Cyclab closes as it breaks from U-Bikes, administration
The Cyclab student co-op, which repaired bicycles for free, has closed down this fall after a divorce from its former partner organization, U-Bikes. It had been operating for six years.
The building at 130 University Place near the WaWa, formerly occupied by both Cyclab and U-Bikes — which rents bikes to students — will be demolished once the construction of the new Arts and Transit Neighborhood begins.
Last spring, the University asked both Cyclab and U-Bikes to leave the building in anticipation of the construction. U-Bikes adapted by becoming a Princeton Student Agency, though it is not yet sure where it will base its operations. U-Bikes then took possession of the tools it had previously shared with Cyclab. Left without tools or a place to set up shop, Cyclab decided to close.
Cyclab, founded in 2006 as a nonprofit organization by Sean Gleason ’09, worked together with U-Bikes to repair and rent out bicycles to students, particularly residents of Forbes College. Through Cyclab, volunteer mechanics fixed bicycles and taught people to fix their own bikes at open houses.
“The idea was not only to provide affordable care and service for bikes, but also to make people more self-sustainable and, in conjunction, promote a generally more sustainable lifestyle,” Cliff Whetung ’13, a former mechanic for Cyclab, said.
Cyclab worked closely with U-Bikes at the beginning of their joint history, as Cyclab’s mechanics regularly fixed U-Bikes’ bicycles, and their management staff was coordinated.
“I loved it,” USG senator Dillon Sharp ’14, who led the USG committee focused on promoting and supporting biking on campus, said about Cyclab. “They had a great culture. It was all about teaching people to fix their own bikes, which was nice.”
Before last spring, U-Bikes had been receiving administrative support from the Office of Sustainability. Nevertheless, Office of Sustainability Manager Shana Weber said it was never a “University-sponsored program.” The office also provided administrative services to Cyclab, though only because it was affiliated with U-Bikes.
When the University decided this spring that the building housing U-Bikes and Cyclab would have to be demolished, the two organizations began discussing options for the future. Through these talks, U-Bikes decided it would collaborate with Princeton Student Agencies to become a for-profit business, thus formally splitting with Cyclab.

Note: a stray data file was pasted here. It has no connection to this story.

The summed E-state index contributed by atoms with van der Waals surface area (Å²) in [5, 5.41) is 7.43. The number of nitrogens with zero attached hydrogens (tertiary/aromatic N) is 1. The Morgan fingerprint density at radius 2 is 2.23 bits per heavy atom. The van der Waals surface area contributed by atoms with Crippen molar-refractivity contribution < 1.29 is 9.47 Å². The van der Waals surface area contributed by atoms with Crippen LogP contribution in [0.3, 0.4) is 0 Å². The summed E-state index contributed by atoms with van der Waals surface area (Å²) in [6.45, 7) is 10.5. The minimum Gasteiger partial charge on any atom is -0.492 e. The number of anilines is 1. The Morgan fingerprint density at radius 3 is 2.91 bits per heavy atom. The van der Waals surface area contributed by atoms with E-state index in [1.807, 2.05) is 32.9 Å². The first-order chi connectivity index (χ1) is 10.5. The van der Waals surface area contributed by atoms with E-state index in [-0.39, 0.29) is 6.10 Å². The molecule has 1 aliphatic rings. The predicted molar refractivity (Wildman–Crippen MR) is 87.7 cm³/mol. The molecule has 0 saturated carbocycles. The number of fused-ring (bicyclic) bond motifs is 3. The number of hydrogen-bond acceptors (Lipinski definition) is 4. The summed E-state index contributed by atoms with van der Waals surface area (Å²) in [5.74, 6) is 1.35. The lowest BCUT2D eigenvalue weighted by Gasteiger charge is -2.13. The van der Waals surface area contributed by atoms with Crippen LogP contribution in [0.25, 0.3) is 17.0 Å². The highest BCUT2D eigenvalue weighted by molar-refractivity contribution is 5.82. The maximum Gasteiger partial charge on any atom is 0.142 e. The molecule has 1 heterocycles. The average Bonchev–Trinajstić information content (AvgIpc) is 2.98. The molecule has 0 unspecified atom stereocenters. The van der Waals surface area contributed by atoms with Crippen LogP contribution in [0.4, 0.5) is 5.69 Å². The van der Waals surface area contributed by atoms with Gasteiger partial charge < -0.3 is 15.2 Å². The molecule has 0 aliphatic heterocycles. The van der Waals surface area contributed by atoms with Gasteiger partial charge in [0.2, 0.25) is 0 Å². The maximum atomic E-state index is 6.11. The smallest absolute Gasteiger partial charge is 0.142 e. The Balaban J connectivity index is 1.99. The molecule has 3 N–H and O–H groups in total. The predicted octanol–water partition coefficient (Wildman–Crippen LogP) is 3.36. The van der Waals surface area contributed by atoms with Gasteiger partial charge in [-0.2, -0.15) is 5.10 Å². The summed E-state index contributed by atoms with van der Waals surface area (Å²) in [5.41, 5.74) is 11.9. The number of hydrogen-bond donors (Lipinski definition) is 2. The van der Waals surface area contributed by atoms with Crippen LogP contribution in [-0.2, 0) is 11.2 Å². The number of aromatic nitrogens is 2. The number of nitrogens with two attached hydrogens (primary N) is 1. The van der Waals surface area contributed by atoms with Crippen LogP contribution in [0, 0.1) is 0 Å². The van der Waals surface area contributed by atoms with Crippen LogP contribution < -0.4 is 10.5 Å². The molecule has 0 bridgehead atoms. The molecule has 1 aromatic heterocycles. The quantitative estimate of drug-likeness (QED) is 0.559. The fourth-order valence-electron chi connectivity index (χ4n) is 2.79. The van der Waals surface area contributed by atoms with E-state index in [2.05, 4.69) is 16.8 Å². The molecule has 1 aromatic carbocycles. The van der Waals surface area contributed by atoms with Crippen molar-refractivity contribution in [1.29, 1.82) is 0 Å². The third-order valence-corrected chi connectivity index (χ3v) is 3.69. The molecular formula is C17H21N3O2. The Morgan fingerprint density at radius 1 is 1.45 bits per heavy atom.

It was at this point that Cyclab decided to become more independent from U-Bikes, according to Weber.
Once the two organizations decided to formally separate, U-Bikes — now a Student Agency — took sole ownership of the tools and space the two had previously been sharing.
“They took all the tools they had been sharing with Cyclab, and so Cyclab was left without tools and without space because they were kicked out of 130 University Place, which kind of just meant they were dead,” Sharp said.
Due to these losses, Cyclab had no choice but to close indefinitely this fall, according to Whetung, the mechanic. Currently, several former members of Cyclab are hoping to revive the operation by searching for a new space, tools and funding source. The former members are also currently in discussion with Rockefeller College to obtain a space in the college to work.
There is no on-campus alternative to Cyclab that provides bicycle repair services. The USG is not currently working with either Cyclab or U-Bikes, although Sharp said there has been student interest in Cyclab’s revival.
“Cyclab was clearly a service that students liked to have. It was clearly a service that did a lot to the student body,” USG Social Chair Benedict Wagstaff ’14, who also worked on the USG’s biking initiatives, said. “It’s something we think is important for the campus to have. We plan to assist in any way we can."